Should Alexa answer all of our home phone line calls?

The landline is dead, of course, but is apparently still live enough that Amazon makes the Echo Connect so that the constant stream of telemarketing calls can be fed directly to the Echo (and so that one’s outgoing calls aren’t mistaken for telemarketing due to having a legit caller ID!).

As long as Alexa is connected to the phone line and able to answer the phone, shouldn’t it be possible to say “Alexa, please answer my unknown calls from now on”? Alexa can then ask “Who lives in the house” and then, if an incoming caller is not asking for one of those people (or company names perhaps), Alexa can play a prerecorded message to the caller. The caller ID would be automatically whitelisted (but could be switched to a blacklist by the user in the Alexa App’s list of recent calls). On a second call from a whitelisted number, Amazon remembers the caller ID and lets the number go to the legacy phone for conventional ringing.

For a large house maybe there needs to be a beefed-up Echo Connect that can sit in front of the conventional phones and get them to ring after the actual call has already been picked up.

What do readers think of the above? It would seem that Alex already has 99 percent of the capability necessary to make a home landline useful again.

8 Comments

  1. JDB

    January 19, 2018 @ 4:31 pm

    1

    When I was in college (12 years ago) I set up an asterisk pbx system in my apartment to filter calls that would come in over my DSL line. I programmed it to first play the “number out of Service” tone to trick auto dialers, then would advise that any call would be recorded, then had it ask a simple math problem before ringing my line. Spam calls went to zero, but people that knew me knew what to expect If they were calling the land line. Also the math question thing was good as an alarm clock. It would call me in the morning and wouldn’t stop until I answered a few questions right. It turned out that I got good at doing math in my sleep. Then I got cable when I moved and ditched the phone line altogether.

    Everything you said above is excellent. With the increase in spam I’m getting on my cell phone, I wish iOS/Android APIs would allow for a custom dialer that would implement that algorithm (and even a P2P micro payments concept you blogged about that would require an Apple Pay or PayPal payment to connect the call for non whitelist or not previously dialed or known via email signature numbers ).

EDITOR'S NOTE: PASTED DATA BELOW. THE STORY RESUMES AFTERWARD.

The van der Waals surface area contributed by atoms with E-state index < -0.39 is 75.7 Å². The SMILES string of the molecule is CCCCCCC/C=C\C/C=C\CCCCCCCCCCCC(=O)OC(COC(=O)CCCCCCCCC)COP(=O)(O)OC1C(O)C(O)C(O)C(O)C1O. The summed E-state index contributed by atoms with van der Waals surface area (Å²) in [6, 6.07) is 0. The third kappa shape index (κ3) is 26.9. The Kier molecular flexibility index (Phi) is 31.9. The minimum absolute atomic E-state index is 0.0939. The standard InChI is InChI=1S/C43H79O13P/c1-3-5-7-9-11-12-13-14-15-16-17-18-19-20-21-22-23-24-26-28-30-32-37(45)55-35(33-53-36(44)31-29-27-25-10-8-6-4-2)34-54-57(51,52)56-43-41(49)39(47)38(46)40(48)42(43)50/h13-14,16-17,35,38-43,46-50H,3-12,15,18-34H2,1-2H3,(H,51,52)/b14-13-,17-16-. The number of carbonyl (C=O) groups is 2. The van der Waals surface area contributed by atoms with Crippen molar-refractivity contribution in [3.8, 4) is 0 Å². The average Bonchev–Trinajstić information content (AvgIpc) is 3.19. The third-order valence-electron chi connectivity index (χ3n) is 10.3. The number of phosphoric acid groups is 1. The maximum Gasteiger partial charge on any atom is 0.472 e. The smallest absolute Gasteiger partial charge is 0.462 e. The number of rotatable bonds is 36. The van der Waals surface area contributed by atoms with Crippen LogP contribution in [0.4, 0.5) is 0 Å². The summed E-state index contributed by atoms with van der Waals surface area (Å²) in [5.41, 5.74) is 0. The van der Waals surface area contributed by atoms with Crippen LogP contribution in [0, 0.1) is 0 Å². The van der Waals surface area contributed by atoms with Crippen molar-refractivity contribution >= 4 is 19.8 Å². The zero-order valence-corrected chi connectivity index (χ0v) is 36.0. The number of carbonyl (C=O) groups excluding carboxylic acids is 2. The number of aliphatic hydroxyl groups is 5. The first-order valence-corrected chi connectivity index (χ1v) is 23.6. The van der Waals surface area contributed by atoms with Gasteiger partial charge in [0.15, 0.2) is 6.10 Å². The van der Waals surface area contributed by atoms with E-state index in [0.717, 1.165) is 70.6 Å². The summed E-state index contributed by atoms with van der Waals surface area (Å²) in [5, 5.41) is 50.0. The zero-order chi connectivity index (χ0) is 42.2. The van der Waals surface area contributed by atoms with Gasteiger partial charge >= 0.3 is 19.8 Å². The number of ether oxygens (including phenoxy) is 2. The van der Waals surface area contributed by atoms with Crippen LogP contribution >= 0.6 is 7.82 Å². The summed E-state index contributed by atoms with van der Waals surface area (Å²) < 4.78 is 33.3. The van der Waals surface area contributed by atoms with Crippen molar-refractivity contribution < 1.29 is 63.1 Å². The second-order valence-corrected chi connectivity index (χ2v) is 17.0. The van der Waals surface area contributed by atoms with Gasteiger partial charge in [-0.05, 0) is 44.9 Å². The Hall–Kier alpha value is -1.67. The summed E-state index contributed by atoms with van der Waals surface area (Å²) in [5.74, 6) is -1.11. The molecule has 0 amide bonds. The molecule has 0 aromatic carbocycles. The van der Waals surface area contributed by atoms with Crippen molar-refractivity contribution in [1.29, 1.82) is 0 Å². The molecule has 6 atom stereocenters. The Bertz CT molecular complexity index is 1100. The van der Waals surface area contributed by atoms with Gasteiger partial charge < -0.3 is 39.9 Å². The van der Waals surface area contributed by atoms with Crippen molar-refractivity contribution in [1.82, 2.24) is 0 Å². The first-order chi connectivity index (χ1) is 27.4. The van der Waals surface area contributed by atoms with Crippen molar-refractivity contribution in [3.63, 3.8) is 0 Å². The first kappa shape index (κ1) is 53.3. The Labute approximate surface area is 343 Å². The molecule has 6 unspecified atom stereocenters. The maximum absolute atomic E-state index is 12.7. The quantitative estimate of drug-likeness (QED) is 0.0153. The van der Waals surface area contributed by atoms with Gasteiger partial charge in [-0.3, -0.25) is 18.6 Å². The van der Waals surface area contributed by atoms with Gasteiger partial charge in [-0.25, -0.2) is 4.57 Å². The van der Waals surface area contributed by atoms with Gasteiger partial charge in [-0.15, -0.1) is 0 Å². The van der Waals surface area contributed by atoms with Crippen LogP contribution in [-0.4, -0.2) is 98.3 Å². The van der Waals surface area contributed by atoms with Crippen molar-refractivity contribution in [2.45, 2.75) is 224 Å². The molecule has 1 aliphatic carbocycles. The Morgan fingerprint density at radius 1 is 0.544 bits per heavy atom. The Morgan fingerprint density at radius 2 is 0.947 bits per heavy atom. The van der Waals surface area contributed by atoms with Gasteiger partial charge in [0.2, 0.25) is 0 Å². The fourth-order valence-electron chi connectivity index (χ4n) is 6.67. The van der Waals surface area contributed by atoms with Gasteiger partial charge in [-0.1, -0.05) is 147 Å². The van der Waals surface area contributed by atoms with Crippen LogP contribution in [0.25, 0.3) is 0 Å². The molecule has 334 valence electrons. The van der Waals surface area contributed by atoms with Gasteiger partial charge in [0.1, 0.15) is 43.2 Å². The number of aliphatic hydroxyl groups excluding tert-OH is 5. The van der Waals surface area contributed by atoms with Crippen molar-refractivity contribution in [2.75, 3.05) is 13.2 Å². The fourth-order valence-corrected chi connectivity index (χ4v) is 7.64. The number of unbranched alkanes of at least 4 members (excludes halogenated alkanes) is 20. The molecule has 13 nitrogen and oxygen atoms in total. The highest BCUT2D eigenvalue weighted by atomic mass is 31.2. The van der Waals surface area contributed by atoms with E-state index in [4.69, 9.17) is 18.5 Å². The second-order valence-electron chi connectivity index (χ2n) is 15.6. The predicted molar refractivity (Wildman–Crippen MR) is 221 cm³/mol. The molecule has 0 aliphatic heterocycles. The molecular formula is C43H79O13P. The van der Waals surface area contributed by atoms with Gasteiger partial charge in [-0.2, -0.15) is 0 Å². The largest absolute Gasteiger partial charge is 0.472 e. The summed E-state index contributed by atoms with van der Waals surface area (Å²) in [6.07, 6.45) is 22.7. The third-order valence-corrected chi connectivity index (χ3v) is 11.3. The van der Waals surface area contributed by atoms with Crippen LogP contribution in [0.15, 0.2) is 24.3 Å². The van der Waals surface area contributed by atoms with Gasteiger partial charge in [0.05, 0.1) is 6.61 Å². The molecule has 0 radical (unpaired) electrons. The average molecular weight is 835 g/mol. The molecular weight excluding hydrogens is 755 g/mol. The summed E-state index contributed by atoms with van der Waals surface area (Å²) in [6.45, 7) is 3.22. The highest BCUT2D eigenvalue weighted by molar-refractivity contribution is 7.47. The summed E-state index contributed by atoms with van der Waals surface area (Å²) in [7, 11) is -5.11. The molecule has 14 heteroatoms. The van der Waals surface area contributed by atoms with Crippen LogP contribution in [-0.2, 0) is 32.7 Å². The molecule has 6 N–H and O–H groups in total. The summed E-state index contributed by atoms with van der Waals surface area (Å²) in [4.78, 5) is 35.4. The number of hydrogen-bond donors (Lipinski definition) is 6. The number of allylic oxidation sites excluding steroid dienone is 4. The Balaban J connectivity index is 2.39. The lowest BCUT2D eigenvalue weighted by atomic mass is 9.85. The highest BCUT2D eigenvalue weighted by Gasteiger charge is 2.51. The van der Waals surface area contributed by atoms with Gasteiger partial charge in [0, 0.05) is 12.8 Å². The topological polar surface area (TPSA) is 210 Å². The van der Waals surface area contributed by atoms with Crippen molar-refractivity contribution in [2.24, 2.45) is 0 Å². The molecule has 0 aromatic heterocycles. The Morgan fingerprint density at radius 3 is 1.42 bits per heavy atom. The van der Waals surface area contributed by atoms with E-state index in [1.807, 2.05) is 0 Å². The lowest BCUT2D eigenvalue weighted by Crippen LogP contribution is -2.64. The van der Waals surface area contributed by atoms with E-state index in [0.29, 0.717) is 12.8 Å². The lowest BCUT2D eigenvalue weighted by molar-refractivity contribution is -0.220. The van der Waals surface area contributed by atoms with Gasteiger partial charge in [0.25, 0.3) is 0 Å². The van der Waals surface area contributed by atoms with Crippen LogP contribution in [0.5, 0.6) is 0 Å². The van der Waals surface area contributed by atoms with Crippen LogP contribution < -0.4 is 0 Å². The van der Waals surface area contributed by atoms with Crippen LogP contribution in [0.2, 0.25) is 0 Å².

2. jay c

    January 19, 2018 @ 5:17 pm

    2

    If a contractor sells your name and number to a bunch of other contractors, you’re still going to get a lot of nuisance calls from roofers who know whom to ask for. Again, I think you’re overthinking things. Just hook a raspberry pi to an old modem over serial, and set the pi set to play audio from a pseudorandomly selected clip from pornhub when caller ID shows a number not in the database or “blocked” and voice is detected. US Robotics modems indicated voice if the frequency on the line was between 1130 and 2000 Hz, and continued for 4 100 millisecond periods (0.4 seconds) when carrier detect went high. there you go.

  3. philg

    January 19, 2018 @ 5:27 pm

    3

    Jay: Only about 1 percent of telemarketing calls that we get are from people who know our names. Most of the remaining 99 percent are not from humans at all. So a system that required a caller to ask for one of us by name would get rid of 99 percent of spam calls. (I guess you could argue that, if everyone has Alexa answering their home phones, telemarketeers will step up their own AI efforts.)

  4. wally

    January 19, 2018 @ 6:21 pm

    4

    and that would trigger the singularity. The good news is, we wouldn’t be hunted down by terminators, we’d just have to get unnecessary siding and roofing jobs.

  5. bobbybobbob

    January 19, 2018 @ 7:23 pm

    5

    The FCC should just fix the damn phone system and prosecute the perps. We shouldn’t have to pay for gadgets or services as a band-aid. Email spam should also be fixed politically. I am constantly having to tweak my spam filter and hit unsubscribe (to no effect).

    Why do I not get SMS spam? I get buckets of email and voice spam. Is SMS policed in some way? Or am I just unusual?

  6. James

    January 19, 2018 @ 8:00 pm

    6

    Bobbybobbob – I get sms spam, though not at the same rate as voice or email. There must be some economic reason.

  7. Ishibashi

    January 20, 2018 @ 1:04 am

    7

    Don’t blog about it. Patent it.

  8. Tom

    January 20, 2018 @ 1:28 pm

    8

    Sounds good, except isn’t the landline dead by now? My 75-y/o parents retired theirs last year, opting for a mobile-only household.

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